Covid-19 travel: get a peek at how Etihad gets jets ready to fly again

As travel demand begins to pick up, we go behind the scenes in Abu Dhabi to see how parked aircraft are prepped to return to the sky

Take a look at how Etihad get their jets ready for service

Take a look at how Etihad get their jets ready for service
Powered by automated translation

At the height of the global pandemic, the skies were eerily empty as the world battened down the hatches to tackle the coronavirus pandemic. Countries closed their borders to travellers and airlines grounded jets as rising Covid-19 cases obliterated travel demand. In April last year, more than 16,000 jets were grounded worldwide, reported aviation data provider Cirium.

As well as bringing the aviation industry to its knees in what the International Air Transport Association called the industry’s “darkest hour”, the pandemic also brought new challenges for airlines that suddenly had thousands of planes parked nose to tail or wingtip to wingtip on the tarmac.

Fast forward to today as Covid-19 related travel restrictions in many destinations begin to ease and the demand for air travel is picking up again.

Domestic flights are leading this recovery, and are expected to reach 93 per cent of pre-crisis levels next year, according to the latest figures from Iata. And while international travel continues to lag behind due to border restrictions and complex testing rules, these figures are also on the up with the association expecting it to reach 44 per cent of pre-pandemic levels in 2022.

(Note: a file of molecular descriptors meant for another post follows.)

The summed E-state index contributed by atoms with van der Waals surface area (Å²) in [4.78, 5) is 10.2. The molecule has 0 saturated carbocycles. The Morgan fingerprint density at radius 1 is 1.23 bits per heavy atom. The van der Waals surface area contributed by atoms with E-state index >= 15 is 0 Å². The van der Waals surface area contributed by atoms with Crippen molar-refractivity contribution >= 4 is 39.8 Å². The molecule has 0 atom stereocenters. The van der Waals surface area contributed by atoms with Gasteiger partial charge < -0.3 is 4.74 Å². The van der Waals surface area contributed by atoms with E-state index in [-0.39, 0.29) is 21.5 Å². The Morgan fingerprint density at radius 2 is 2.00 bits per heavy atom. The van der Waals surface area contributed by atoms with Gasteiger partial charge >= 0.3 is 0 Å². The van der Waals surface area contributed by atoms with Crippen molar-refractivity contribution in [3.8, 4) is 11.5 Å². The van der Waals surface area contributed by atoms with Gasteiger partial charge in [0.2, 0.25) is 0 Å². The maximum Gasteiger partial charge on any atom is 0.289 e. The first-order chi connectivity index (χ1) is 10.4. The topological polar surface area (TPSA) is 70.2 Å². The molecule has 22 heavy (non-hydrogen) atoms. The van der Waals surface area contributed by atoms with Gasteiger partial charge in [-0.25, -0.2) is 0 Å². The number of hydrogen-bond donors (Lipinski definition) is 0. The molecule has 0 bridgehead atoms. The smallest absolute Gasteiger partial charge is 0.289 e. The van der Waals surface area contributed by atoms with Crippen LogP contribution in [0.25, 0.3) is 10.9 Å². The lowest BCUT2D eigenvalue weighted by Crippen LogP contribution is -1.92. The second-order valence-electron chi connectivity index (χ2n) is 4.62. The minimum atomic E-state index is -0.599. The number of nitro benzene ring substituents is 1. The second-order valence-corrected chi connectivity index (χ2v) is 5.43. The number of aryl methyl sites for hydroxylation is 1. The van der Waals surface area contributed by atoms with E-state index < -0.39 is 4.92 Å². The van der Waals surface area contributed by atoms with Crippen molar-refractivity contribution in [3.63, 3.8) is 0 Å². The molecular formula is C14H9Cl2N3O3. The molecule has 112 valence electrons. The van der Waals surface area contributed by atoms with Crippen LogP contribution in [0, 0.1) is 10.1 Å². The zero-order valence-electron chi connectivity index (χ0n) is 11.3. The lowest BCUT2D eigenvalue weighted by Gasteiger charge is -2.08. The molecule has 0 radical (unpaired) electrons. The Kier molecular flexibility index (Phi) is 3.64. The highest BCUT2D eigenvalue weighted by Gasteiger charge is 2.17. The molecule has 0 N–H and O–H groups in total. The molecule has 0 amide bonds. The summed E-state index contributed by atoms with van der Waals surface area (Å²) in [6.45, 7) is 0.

A safe return to flying

While this return to service has been patiently and eagerly awaited by the world's airlines, its arrival is not without its challenges. Now, thousands of aircraft, some of which have not flown in many months, must be readied to take to the sky again.

In June, the European Union Aviation Safety Agency issued a directive covering the Airbus A320 family stating that "an increasing number of operational disruptions have been reported due to airspeed discrepancies" as they return to the air. Boeing also previously said extensive preparations must be carried out to return jets to service from long-term storage.

In the UAE, a major world hub for air travel, Etihad Airways was one of the airlines majorly affected by the global pandemic. The Abu Dhabi airline was forced to ground the majority of its fleet when the UAE closed its airspace to help limit the spread of Covid-19, back in April 2020.

When this initial flight ban was lifted, the national airline of the UAE, like so many other airlines around the world, had to keep many of its jets on the ground as there was simply too little demand for commercial air travel.

But with the UAE having recently eased entry restrictions amid higher vaccination rates around the world, Etihad is preparing for its return.